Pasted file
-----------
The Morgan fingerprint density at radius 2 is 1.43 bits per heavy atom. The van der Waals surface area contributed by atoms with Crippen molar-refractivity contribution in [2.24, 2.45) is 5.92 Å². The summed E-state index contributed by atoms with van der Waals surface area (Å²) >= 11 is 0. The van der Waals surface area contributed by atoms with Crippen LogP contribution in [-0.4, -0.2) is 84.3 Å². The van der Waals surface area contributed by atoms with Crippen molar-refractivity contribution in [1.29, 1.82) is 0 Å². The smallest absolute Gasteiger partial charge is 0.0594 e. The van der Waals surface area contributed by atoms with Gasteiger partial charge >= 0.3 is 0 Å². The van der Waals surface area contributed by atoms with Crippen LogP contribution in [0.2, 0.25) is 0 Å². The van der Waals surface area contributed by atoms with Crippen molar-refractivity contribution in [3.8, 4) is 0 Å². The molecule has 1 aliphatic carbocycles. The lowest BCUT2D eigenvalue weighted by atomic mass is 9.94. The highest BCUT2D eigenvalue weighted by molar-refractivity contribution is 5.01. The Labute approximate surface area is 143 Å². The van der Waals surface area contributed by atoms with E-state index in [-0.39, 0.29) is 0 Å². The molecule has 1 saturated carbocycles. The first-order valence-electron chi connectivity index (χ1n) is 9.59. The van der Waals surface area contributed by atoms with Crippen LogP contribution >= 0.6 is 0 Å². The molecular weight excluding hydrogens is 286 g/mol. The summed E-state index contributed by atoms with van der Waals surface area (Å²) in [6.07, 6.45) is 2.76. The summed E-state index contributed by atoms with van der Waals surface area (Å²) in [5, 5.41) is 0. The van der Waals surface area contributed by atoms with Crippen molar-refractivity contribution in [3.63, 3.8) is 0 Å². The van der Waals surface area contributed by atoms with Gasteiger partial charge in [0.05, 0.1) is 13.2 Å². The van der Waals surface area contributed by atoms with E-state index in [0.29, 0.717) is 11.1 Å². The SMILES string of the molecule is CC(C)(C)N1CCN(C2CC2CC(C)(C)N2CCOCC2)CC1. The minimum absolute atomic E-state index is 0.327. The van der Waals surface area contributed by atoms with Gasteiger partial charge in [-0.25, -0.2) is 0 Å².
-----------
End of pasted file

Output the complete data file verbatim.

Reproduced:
The Morgan fingerprint density at radius 2 is 1.43 bits per heavy atom. The van der Waals surface area contributed by atoms with Crippen molar-refractivity contribution in [2.24, 2.45) is 5.92 Å². The summed E-state index contributed by atoms with van der Waals surface area (Å²) >= 11 is 0. The van der Waals surface area contributed by atoms with Crippen LogP contribution in [-0.4, -0.2) is 84.3 Å². The van der Waals surface area contributed by atoms with Crippen molar-refractivity contribution in [1.29, 1.82) is 0 Å². The smallest absolute Gasteiger partial charge is 0.0594 e. The van der Waals surface area contributed by atoms with Gasteiger partial charge >= 0.3 is 0 Å². The van der Waals surface area contributed by atoms with Crippen LogP contribution in [0.2, 0.25) is 0 Å². The van der Waals surface area contributed by atoms with Crippen molar-refractivity contribution in [3.8, 4) is 0 Å². The molecule has 1 aliphatic carbocycles. The lowest BCUT2D eigenvalue weighted by atomic mass is 9.94. The highest BCUT2D eigenvalue weighted by molar-refractivity contribution is 5.01. The Labute approximate surface area is 143 Å². The van der Waals surface area contributed by atoms with E-state index in [-0.39, 0.29) is 0 Å². The molecule has 1 saturated carbocycles. The first-order valence-electron chi connectivity index (χ1n) is 9.59. The van der Waals surface area contributed by atoms with Crippen LogP contribution >= 0.6 is 0 Å². The molecular weight excluding hydrogens is 286 g/mol. The summed E-state index contributed by atoms with van der Waals surface area (Å²) in [6.07, 6.45) is 2.76. The summed E-state index contributed by atoms with van der Waals surface area (Å²) in [5, 5.41) is 0. The van der Waals surface area contributed by atoms with Crippen molar-refractivity contribution in [3.63, 3.8) is 0 Å². The van der Waals surface area contributed by atoms with Gasteiger partial charge in [0.05, 0.1) is 13.2 Å². The van der Waals surface area contributed by atoms with E-state index in [0.29, 0.717) is 11.1 Å². The SMILES string of the molecule is CC(C)(C)N1CCN(C2CC2CC(C)(C)N2CCOCC2)CC1. The minimum absolute atomic E-state index is 0.327. The van der Waals surface area contributed by atoms with Gasteiger partial charge in [-0.25, -0.2) is 0 Å².